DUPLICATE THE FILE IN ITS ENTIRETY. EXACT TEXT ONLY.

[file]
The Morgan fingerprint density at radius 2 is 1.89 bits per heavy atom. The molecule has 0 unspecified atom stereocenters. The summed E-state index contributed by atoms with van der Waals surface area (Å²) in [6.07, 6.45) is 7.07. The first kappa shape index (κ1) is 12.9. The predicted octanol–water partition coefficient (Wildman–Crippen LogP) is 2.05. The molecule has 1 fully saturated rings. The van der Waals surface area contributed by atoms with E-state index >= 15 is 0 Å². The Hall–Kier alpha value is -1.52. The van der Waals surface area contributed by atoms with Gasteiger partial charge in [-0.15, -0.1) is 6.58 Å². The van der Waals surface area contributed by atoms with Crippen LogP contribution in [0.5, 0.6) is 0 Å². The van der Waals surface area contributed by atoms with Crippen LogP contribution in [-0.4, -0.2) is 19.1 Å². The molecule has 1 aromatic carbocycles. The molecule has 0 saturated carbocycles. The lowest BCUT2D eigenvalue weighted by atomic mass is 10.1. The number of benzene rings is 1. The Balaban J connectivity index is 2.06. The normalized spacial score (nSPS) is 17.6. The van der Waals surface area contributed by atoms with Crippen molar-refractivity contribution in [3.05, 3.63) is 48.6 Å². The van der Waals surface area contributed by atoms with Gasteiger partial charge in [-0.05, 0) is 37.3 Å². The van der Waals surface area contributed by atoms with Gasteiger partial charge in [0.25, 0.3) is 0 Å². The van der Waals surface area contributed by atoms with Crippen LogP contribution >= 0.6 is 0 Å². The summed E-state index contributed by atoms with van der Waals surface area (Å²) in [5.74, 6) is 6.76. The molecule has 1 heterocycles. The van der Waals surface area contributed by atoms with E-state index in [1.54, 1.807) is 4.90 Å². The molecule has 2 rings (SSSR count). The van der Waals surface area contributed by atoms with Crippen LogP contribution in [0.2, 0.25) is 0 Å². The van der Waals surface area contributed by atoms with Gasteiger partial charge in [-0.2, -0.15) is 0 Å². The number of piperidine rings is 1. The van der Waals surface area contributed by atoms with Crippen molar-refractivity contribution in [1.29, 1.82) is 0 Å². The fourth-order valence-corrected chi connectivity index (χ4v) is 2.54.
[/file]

The Morgan fingerprint density at radius 2 is 1.89 bits per heavy atom. The molecule has 0 unspecified atom stereocenters. The summed E-state index contributed by atoms with van der Waals surface area (Å²) in [6.07, 6.45) is 7.07. The first kappa shape index (κ1) is 12.9. The predicted octanol–water partition coefficient (Wildman–Crippen LogP) is 2.05. The molecule has 1 fully saturated rings. The van der Waals surface area contributed by atoms with E-state index >= 15 is 0 Å². The Hall–Kier alpha value is -1.52. The van der Waals surface area contributed by atoms with Gasteiger partial charge in [-0.15, -0.1) is 6.58 Å². The van der Waals surface area contributed by atoms with Crippen LogP contribution in [0.5, 0.6) is 0 Å². The van der Waals surface area contributed by atoms with Crippen LogP contribution in [-0.4, -0.2) is 19.1 Å². The molecule has 1 aromatic carbocycles. The molecule has 0 saturated carbocycles. The lowest BCUT2D eigenvalue weighted by atomic mass is 10.1. The number of benzene rings is 1. The Balaban J connectivity index is 2.06. The normalized spacial score (nSPS) is 17.6. The van der Waals surface area contributed by atoms with Crippen molar-refractivity contribution in [3.05, 3.63) is 48.6 Å². The van der Waals surface area contributed by atoms with Gasteiger partial charge in [-0.05, 0) is 37.3 Å². The van der Waals surface area contributed by atoms with Gasteiger partial charge in [0.25, 0.3) is 0 Å². The van der Waals surface area contributed by atoms with Crippen LogP contribution >= 0.6 is 0 Å². The summed E-state index contributed by atoms with van der Waals surface area (Å²) in [5.74, 6) is 6.76. The molecule has 1 heterocycles. The van der Waals surface area contributed by atoms with E-state index in [1.54, 1.807) is 4.90 Å². The molecule has 2 rings (SSSR count). The van der Waals surface area contributed by atoms with Crippen LogP contribution in [0.2, 0.25) is 0 Å². The van der Waals surface area contributed by atoms with Gasteiger partial charge in [-0.2, -0.15) is 0 Å². The number of piperidine rings is 1. The van der Waals surface area contributed by atoms with Crippen molar-refractivity contribution in [1.29, 1.82) is 0 Å². The fourth-order valence-corrected chi connectivity index (χ4v) is 2.54.